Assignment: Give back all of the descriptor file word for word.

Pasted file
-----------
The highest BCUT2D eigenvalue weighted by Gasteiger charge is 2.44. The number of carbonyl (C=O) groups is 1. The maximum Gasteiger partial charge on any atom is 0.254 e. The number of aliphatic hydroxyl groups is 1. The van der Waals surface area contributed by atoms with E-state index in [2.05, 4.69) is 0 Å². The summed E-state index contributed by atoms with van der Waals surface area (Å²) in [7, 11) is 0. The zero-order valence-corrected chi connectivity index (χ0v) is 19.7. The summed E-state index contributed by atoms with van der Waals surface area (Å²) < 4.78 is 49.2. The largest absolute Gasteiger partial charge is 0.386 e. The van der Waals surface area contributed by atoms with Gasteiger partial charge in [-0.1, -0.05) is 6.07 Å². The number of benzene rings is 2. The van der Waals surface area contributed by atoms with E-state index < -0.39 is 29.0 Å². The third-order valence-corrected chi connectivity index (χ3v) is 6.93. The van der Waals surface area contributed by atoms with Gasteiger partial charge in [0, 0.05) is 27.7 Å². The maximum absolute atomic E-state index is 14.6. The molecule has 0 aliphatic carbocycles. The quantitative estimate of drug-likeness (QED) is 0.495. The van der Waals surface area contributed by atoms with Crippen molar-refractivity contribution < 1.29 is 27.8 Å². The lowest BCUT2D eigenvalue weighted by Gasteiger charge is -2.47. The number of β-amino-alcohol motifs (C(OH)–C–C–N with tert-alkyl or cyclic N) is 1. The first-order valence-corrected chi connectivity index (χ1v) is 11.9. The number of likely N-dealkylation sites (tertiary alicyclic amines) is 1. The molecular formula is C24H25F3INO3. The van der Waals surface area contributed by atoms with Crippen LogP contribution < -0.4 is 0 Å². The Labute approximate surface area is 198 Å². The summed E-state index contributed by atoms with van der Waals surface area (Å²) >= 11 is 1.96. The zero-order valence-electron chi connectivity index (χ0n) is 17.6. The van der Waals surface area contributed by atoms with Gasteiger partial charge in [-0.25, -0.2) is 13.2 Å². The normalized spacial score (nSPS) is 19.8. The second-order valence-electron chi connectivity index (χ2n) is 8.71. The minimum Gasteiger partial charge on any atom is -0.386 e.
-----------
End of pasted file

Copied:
The highest BCUT2D eigenvalue weighted by Gasteiger charge is 2.44. The number of carbonyl (C=O) groups is 1. The maximum Gasteiger partial charge on any atom is 0.254 e. The number of aliphatic hydroxyl groups is 1. The van der Waals surface area contributed by atoms with E-state index in [2.05, 4.69) is 0 Å². The summed E-state index contributed by atoms with van der Waals surface area (Å²) in [7, 11) is 0. The zero-order valence-corrected chi connectivity index (χ0v) is 19.7. The summed E-state index contributed by atoms with van der Waals surface area (Å²) < 4.78 is 49.2. The largest absolute Gasteiger partial charge is 0.386 e. The van der Waals surface area contributed by atoms with Gasteiger partial charge in [-0.1, -0.05) is 6.07 Å². The number of benzene rings is 2. The van der Waals surface area contributed by atoms with E-state index < -0.39 is 29.0 Å². The third-order valence-corrected chi connectivity index (χ3v) is 6.93. The van der Waals surface area contributed by atoms with Gasteiger partial charge in [0, 0.05) is 27.7 Å². The maximum absolute atomic E-state index is 14.6. The molecule has 0 aliphatic carbocycles. The quantitative estimate of drug-likeness (QED) is 0.495. The van der Waals surface area contributed by atoms with Crippen molar-refractivity contribution < 1.29 is 27.8 Å². The lowest BCUT2D eigenvalue weighted by Gasteiger charge is -2.47. The number of β-amino-alcohol motifs (C(OH)–C–C–N with tert-alkyl or cyclic N) is 1. The first-order valence-corrected chi connectivity index (χ1v) is 11.9. The number of likely N-dealkylation sites (tertiary alicyclic amines) is 1. The molecular formula is C24H25F3INO3. The van der Waals surface area contributed by atoms with Crippen LogP contribution < -0.4 is 0 Å². The Labute approximate surface area is 198 Å². The summed E-state index contributed by atoms with van der Waals surface area (Å²) >= 11 is 1.96. The zero-order valence-electron chi connectivity index (χ0n) is 17.6. The van der Waals surface area contributed by atoms with Gasteiger partial charge in [-0.25, -0.2) is 13.2 Å². The normalized spacial score (nSPS) is 19.8. The second-order valence-electron chi connectivity index (χ2n) is 8.71. The minimum Gasteiger partial charge on any atom is -0.386 e.